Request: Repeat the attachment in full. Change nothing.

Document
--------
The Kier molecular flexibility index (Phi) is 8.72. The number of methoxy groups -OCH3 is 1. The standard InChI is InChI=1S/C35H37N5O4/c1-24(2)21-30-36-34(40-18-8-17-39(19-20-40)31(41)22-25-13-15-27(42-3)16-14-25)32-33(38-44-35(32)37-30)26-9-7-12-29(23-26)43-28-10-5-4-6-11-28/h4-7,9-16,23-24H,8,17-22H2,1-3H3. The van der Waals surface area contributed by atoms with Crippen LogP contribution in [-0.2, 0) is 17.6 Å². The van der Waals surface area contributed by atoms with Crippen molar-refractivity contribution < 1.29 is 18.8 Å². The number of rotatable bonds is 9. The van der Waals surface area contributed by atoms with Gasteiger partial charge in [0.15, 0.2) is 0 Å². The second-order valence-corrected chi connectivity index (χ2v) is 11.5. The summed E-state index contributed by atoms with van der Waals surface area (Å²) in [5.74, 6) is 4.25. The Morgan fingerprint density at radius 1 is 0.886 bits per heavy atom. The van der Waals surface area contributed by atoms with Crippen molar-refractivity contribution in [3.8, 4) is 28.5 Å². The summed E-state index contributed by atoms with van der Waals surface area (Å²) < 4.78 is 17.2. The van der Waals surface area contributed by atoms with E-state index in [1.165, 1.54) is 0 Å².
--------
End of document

The Kier molecular flexibility index (Phi) is 8.72. The number of methoxy groups -OCH3 is 1. The standard InChI is InChI=1S/C35H37N5O4/c1-24(2)21-30-36-34(40-18-8-17-39(19-20-40)31(41)22-25-13-15-27(42-3)16-14-25)32-33(38-44-35(32)37-30)26-9-7-12-29(23-26)43-28-10-5-4-6-11-28/h4-7,9-16,23-24H,8,17-22H2,1-3H3. The van der Waals surface area contributed by atoms with Crippen LogP contribution in [-0.2, 0) is 17.6 Å². The van der Waals surface area contributed by atoms with Crippen molar-refractivity contribution < 1.29 is 18.8 Å². The number of rotatable bonds is 9. The van der Waals surface area contributed by atoms with Gasteiger partial charge in [0.15, 0.2) is 0 Å². The second-order valence-corrected chi connectivity index (χ2v) is 11.5. The summed E-state index contributed by atoms with van der Waals surface area (Å²) in [5.74, 6) is 4.25. The Morgan fingerprint density at radius 1 is 0.886 bits per heavy atom. The van der Waals surface area contributed by atoms with Crippen molar-refractivity contribution in [3.8, 4) is 28.5 Å². The summed E-state index contributed by atoms with van der Waals surface area (Å²) < 4.78 is 17.2. The van der Waals surface area contributed by atoms with E-state index in [1.165, 1.54) is 0 Å².